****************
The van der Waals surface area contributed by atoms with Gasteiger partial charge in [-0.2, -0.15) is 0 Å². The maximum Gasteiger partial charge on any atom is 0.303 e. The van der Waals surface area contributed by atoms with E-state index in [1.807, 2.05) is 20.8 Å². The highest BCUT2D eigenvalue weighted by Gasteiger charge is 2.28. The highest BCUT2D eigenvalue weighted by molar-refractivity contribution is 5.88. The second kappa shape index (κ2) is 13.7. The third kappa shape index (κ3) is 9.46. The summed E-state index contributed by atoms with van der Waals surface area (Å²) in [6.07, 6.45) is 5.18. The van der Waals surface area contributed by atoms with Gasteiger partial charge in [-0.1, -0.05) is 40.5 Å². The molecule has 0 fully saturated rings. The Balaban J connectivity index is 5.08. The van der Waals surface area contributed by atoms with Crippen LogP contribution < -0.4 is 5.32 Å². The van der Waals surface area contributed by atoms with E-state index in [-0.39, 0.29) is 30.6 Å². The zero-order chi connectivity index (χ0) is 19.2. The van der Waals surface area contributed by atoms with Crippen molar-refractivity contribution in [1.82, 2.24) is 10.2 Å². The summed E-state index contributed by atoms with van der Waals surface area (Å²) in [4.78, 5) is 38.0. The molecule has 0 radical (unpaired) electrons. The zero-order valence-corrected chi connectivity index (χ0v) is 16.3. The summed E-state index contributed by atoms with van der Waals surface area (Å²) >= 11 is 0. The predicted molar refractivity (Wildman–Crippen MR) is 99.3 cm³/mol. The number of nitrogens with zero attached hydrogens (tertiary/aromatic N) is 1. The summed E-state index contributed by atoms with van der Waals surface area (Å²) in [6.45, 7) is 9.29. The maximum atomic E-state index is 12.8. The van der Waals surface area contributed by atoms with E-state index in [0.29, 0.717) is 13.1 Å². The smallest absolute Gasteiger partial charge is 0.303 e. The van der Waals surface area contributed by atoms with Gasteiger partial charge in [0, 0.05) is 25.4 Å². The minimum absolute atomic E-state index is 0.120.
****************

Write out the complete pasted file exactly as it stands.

The van der Waals surface area contributed by atoms with Gasteiger partial charge in [-0.2, -0.15) is 0 Å². The maximum Gasteiger partial charge on any atom is 0.303 e. The van der Waals surface area contributed by atoms with E-state index in [1.807, 2.05) is 20.8 Å². The highest BCUT2D eigenvalue weighted by Gasteiger charge is 2.28. The highest BCUT2D eigenvalue weighted by molar-refractivity contribution is 5.88. The second kappa shape index (κ2) is 13.7. The third kappa shape index (κ3) is 9.46. The summed E-state index contributed by atoms with van der Waals surface area (Å²) in [6.07, 6.45) is 5.18. The van der Waals surface area contributed by atoms with Gasteiger partial charge in [-0.1, -0.05) is 40.5 Å². The molecule has 0 fully saturated rings. The Balaban J connectivity index is 5.08. The van der Waals surface area contributed by atoms with Crippen LogP contribution < -0.4 is 5.32 Å². The van der Waals surface area contributed by atoms with E-state index in [-0.39, 0.29) is 30.6 Å². The zero-order chi connectivity index (χ0) is 19.2. The van der Waals surface area contributed by atoms with Crippen molar-refractivity contribution in [1.82, 2.24) is 10.2 Å². The summed E-state index contributed by atoms with van der Waals surface area (Å²) in [4.78, 5) is 38.0. The molecule has 0 radical (unpaired) electrons. The zero-order valence-corrected chi connectivity index (χ0v) is 16.3. The summed E-state index contributed by atoms with van der Waals surface area (Å²) >= 11 is 0. The predicted molar refractivity (Wildman–Crippen MR) is 99.3 cm³/mol. The number of nitrogens with zero attached hydrogens (tertiary/aromatic N) is 1. The summed E-state index contributed by atoms with van der Waals surface area (Å²) in [6.45, 7) is 9.29. The maximum atomic E-state index is 12.8. The van der Waals surface area contributed by atoms with E-state index in [0.29, 0.717) is 13.1 Å². The smallest absolute Gasteiger partial charge is 0.303 e. The van der Waals surface area contributed by atoms with Gasteiger partial charge in [0, 0.05) is 25.4 Å². The minimum absolute atomic E-state index is 0.120.